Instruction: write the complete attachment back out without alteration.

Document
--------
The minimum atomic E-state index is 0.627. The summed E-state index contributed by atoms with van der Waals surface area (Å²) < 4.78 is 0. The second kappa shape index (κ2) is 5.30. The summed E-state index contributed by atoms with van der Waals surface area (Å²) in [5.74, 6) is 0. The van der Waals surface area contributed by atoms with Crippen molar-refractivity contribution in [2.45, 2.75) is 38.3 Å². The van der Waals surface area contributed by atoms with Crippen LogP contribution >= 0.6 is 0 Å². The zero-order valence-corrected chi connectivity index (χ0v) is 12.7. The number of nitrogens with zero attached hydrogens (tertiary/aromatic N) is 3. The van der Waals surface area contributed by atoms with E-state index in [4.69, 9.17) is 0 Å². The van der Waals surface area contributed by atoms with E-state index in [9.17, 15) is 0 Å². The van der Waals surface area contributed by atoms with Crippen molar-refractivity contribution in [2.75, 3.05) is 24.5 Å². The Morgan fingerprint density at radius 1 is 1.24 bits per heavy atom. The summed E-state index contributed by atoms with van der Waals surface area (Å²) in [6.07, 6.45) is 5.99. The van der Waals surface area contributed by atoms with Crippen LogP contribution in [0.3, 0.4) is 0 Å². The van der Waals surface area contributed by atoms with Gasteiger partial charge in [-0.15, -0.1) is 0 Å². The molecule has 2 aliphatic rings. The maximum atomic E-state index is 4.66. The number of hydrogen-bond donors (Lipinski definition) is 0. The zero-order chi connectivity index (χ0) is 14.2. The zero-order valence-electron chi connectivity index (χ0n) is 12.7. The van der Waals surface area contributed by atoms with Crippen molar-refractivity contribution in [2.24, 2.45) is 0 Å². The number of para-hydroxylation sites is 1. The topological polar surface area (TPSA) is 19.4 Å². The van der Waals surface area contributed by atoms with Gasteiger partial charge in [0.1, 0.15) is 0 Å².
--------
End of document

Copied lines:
The minimum atomic E-state index is 0.627. The summed E-state index contributed by atoms with van der Waals surface area (Å²) < 4.78 is 0. The second kappa shape index (κ2) is 5.30. The summed E-state index contributed by atoms with van der Waals surface area (Å²) in [5.74, 6) is 0. The van der Waals surface area contributed by atoms with Crippen molar-refractivity contribution in [2.45, 2.75) is 38.3 Å². The van der Waals surface area contributed by atoms with Crippen LogP contribution >= 0.6 is 0 Å². The zero-order valence-corrected chi connectivity index (χ0v) is 12.7. The number of nitrogens with zero attached hydrogens (tertiary/aromatic N) is 3. The van der Waals surface area contributed by atoms with E-state index in [4.69, 9.17) is 0 Å². The van der Waals surface area contributed by atoms with E-state index in [9.17, 15) is 0 Å². The van der Waals surface area contributed by atoms with Crippen molar-refractivity contribution in [2.75, 3.05) is 24.5 Å². The Morgan fingerprint density at radius 1 is 1.24 bits per heavy atom. The summed E-state index contributed by atoms with van der Waals surface area (Å²) in [6.07, 6.45) is 5.99. The van der Waals surface area contributed by atoms with Crippen LogP contribution in [0.3, 0.4) is 0 Å². The van der Waals surface area contributed by atoms with Gasteiger partial charge in [-0.15, -0.1) is 0 Å². The molecule has 2 aliphatic rings. The maximum atomic E-state index is 4.66. The number of hydrogen-bond donors (Lipinski definition) is 0. The zero-order chi connectivity index (χ0) is 14.2. The zero-order valence-electron chi connectivity index (χ0n) is 12.7. The van der Waals surface area contributed by atoms with Crippen molar-refractivity contribution in [2.24, 2.45) is 0 Å². The number of para-hydroxylation sites is 1. The topological polar surface area (TPSA) is 19.4 Å². The van der Waals surface area contributed by atoms with Gasteiger partial charge in [0.1, 0.15) is 0 Å².